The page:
China’s state-run Global Times reported Thursday that People’s Liberation Army (PLA) troops stationed in the mountainous Tibetan province of Ngari, which borders India, have been issued “a type of exoskeleton suit that enables them to conduct tasks in harsh, high altitude environments more efficiently.”
Ngari is sometimes called the “roof of the world” for its soaring heights and thin air. Its mountains are among the most difficult to climb in the world. One of them, Mount Kailash, is closed to mountain-climbing expeditions because it is considered holy ground by Hindus, Buddhists, and other regional faiths. The average altitude of Ngari is 4,500 meters.
According to the Global Times, the exoskeletons provided to PLA troops in Ngari are “particularly effective in missions such as supply delivery, patrol, and sentry duty.”
The suits make it easier for soldiers to carry heavy weights across long distances with lower risks of injury, an important capability for troops stationed in Ngari because the lower oxygen content of high-altitude air makes every load feel heavier and every march seem longer.
The Global Times reported that precise specifications for the exo-suits have not been divulged by the PLA, but they are believed to be “lightweight, non-powered” equipment. The South China Morning Post (SCMP) said the suits are “very light,” made from “super-strong synthetic carbon fiber material,” and developed by the China Aerospace Science & Industry Corporation.
Last year, the PLA inaugurated a “Super Warrior” competition for military contractors and research institutes to demonstrate various exoskeleton designs, from the relatively simple mechanical augmentations evidently shipped to Ngari to elaborate powered and computer-controlled suits that could more dramatically enhance the physical abilities of wearers, at much greater expense and with higher risk of equipment failure. The PLA would like to eventually incorporate weapons into the suits, with the end goal cheerfully acknowledged by participants in the Super Warrior expo:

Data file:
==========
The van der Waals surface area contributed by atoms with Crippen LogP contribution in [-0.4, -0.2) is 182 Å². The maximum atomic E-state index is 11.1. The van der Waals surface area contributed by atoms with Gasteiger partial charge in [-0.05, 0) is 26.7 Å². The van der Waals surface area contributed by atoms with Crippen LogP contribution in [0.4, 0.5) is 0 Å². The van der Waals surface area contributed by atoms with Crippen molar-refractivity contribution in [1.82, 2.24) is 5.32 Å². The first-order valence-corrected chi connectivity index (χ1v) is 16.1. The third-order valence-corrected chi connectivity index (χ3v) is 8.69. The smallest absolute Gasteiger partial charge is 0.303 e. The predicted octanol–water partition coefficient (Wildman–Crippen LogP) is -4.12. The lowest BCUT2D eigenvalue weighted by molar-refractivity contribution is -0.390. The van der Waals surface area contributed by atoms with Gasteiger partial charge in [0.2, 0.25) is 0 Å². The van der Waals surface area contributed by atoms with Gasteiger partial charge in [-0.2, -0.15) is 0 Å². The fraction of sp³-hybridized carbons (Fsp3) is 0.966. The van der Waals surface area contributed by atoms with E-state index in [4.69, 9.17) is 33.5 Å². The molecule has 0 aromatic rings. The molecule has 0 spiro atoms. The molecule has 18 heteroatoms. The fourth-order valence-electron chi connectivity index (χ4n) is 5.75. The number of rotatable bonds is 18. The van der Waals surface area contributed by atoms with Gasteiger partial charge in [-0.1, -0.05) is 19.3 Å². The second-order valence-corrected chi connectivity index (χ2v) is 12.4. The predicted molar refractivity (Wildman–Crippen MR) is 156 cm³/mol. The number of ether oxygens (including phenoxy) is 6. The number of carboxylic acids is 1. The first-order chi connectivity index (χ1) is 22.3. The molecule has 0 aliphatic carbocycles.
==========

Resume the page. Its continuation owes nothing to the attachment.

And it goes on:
The U.S. military is also experimenting with exoskeleton technology, including a design from major military contractor Lockheed Martin. Some of the more modest proposals include augmentation for only a few key parts of a soldier’s body that are highly susceptible to strain, such as an augmented boot that could be easily deployed without extensive training for the users and would help troops move across rough terrain more easily. On the other end of the scale are hulking full-body armors that increase human strength tenfold.
Chinese state television reported the PLA began testing a new generation of exoskeletons in November, but those models were powered and apparently intended for troops performing highly weight-intensive activities such as handling heavy crates of ordnance and evacuating wounded soldiers from the battlefield.
Russian state media reported in October that the Russian military is also testing exoskeletons that can be used in combat. The Russian system appeared to integrate smoothly with standard-issue battle dress and was designed to modestly increase the soldier’s ability to carry heavy equipment and move for long periods of time, unlike earlier Russian exo-suit projects that incorporated heavy armor and weapons.
In addition to the exo-suits, the SCMP reported Chinese troops stationed along the Himalayan border with India have been given oxygen generators and portable hyperbaric chambers to help them cope with the high-altitude environment. Drones have been employed to deliver hotpot meals to the troops.
On the other side of the border, Indian forces are importing “extended cold weather clothing systems” from the United States, but may not have enough of them to cover all of the troops moved into the Himalayas as India’s border conflict with China escalated over the past year. The PLA is very proud of the extensive infrastructure it swiftly constructed in the region and the high-tech equipment that helps its soldiers operate in the extreme high-altitude environment, while Indian troops have more experience in the region and evidently enjoy more support from lifelong residents of the challenging area.